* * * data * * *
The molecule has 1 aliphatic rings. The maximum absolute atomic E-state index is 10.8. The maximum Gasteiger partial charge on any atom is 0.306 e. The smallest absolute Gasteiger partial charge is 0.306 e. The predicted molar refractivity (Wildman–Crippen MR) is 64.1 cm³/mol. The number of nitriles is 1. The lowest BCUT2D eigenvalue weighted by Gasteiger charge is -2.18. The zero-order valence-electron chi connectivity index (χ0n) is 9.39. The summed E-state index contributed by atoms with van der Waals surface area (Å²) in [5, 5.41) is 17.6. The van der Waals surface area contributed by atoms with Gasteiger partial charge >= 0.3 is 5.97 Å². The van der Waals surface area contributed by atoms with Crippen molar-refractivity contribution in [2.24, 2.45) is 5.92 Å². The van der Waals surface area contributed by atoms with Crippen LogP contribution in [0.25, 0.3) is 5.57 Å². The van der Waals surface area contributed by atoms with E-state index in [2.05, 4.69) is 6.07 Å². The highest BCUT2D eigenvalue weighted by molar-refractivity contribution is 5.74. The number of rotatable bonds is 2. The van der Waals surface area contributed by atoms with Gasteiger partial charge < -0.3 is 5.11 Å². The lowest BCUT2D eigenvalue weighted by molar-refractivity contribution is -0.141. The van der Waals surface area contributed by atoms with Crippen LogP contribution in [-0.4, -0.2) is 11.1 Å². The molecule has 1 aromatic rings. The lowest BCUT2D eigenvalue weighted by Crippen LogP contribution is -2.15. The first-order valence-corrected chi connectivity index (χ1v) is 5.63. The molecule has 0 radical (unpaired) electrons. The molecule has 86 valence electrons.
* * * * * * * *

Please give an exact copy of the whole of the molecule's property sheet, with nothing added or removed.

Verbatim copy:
The molecule has 1 aliphatic rings. The maximum absolute atomic E-state index is 10.8. The maximum Gasteiger partial charge on any atom is 0.306 e. The smallest absolute Gasteiger partial charge is 0.306 e. The predicted molar refractivity (Wildman–Crippen MR) is 64.1 cm³/mol. The number of nitriles is 1. The lowest BCUT2D eigenvalue weighted by Gasteiger charge is -2.18. The zero-order valence-electron chi connectivity index (χ0n) is 9.39. The summed E-state index contributed by atoms with van der Waals surface area (Å²) in [5, 5.41) is 17.6. The van der Waals surface area contributed by atoms with Gasteiger partial charge >= 0.3 is 5.97 Å². The van der Waals surface area contributed by atoms with Crippen molar-refractivity contribution in [2.24, 2.45) is 5.92 Å². The van der Waals surface area contributed by atoms with Crippen LogP contribution in [0.25, 0.3) is 5.57 Å². The van der Waals surface area contributed by atoms with E-state index in [2.05, 4.69) is 6.07 Å². The highest BCUT2D eigenvalue weighted by molar-refractivity contribution is 5.74. The number of rotatable bonds is 2. The van der Waals surface area contributed by atoms with Gasteiger partial charge < -0.3 is 5.11 Å². The lowest BCUT2D eigenvalue weighted by molar-refractivity contribution is -0.141. The van der Waals surface area contributed by atoms with Crippen LogP contribution in [-0.4, -0.2) is 11.1 Å². The molecule has 1 aromatic rings. The lowest BCUT2D eigenvalue weighted by Crippen LogP contribution is -2.15. The first-order valence-corrected chi connectivity index (χ1v) is 5.63. The molecule has 0 radical (unpaired) electrons. The molecule has 86 valence electrons.